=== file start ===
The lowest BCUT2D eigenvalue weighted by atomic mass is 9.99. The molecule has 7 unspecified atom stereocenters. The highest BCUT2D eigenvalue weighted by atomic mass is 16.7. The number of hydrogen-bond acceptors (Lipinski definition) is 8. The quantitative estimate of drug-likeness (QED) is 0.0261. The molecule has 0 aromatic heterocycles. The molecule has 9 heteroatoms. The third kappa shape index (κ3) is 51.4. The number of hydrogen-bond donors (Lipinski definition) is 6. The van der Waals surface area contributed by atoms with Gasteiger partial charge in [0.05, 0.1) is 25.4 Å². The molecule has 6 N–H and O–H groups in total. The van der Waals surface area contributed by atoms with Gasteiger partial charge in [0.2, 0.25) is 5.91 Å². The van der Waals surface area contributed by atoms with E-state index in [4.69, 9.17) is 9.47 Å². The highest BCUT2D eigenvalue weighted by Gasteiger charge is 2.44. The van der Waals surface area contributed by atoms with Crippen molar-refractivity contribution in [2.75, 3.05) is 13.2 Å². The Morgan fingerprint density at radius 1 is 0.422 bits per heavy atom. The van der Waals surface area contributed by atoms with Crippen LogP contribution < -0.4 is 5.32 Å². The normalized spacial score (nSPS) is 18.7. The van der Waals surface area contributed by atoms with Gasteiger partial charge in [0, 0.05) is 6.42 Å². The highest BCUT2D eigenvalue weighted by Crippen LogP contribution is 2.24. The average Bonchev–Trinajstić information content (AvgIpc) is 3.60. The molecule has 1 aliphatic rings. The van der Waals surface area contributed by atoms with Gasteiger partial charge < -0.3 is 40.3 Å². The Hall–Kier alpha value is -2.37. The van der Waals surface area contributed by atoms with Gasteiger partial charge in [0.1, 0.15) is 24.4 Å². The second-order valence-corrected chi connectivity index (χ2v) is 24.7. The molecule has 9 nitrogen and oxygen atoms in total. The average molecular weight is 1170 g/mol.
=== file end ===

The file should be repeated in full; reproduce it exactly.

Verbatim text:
The lowest BCUT2D eigenvalue weighted by atomic mass is 9.99. The molecule has 7 unspecified atom stereocenters. The highest BCUT2D eigenvalue weighted by atomic mass is 16.7. The number of hydrogen-bond acceptors (Lipinski definition) is 8. The quantitative estimate of drug-likeness (QED) is 0.0261. The molecule has 0 aromatic heterocycles. The molecule has 9 heteroatoms. The third kappa shape index (κ3) is 51.4. The number of hydrogen-bond donors (Lipinski definition) is 6. The van der Waals surface area contributed by atoms with Gasteiger partial charge in [0.05, 0.1) is 25.4 Å². The molecule has 6 N–H and O–H groups in total. The van der Waals surface area contributed by atoms with Gasteiger partial charge in [0.2, 0.25) is 5.91 Å². The van der Waals surface area contributed by atoms with E-state index in [4.69, 9.17) is 9.47 Å². The highest BCUT2D eigenvalue weighted by Gasteiger charge is 2.44. The van der Waals surface area contributed by atoms with Crippen molar-refractivity contribution in [2.75, 3.05) is 13.2 Å². The Morgan fingerprint density at radius 1 is 0.422 bits per heavy atom. The van der Waals surface area contributed by atoms with Crippen LogP contribution < -0.4 is 5.32 Å². The normalized spacial score (nSPS) is 18.7. The van der Waals surface area contributed by atoms with Gasteiger partial charge in [0, 0.05) is 6.42 Å². The highest BCUT2D eigenvalue weighted by Crippen LogP contribution is 2.24. The average Bonchev–Trinajstić information content (AvgIpc) is 3.60. The molecule has 1 aliphatic rings. The van der Waals surface area contributed by atoms with Gasteiger partial charge < -0.3 is 40.3 Å². The Hall–Kier alpha value is -2.37. The van der Waals surface area contributed by atoms with Gasteiger partial charge in [0.1, 0.15) is 24.4 Å². The second-order valence-corrected chi connectivity index (χ2v) is 24.7. The molecule has 9 nitrogen and oxygen atoms in total. The average molecular weight is 1170 g/mol.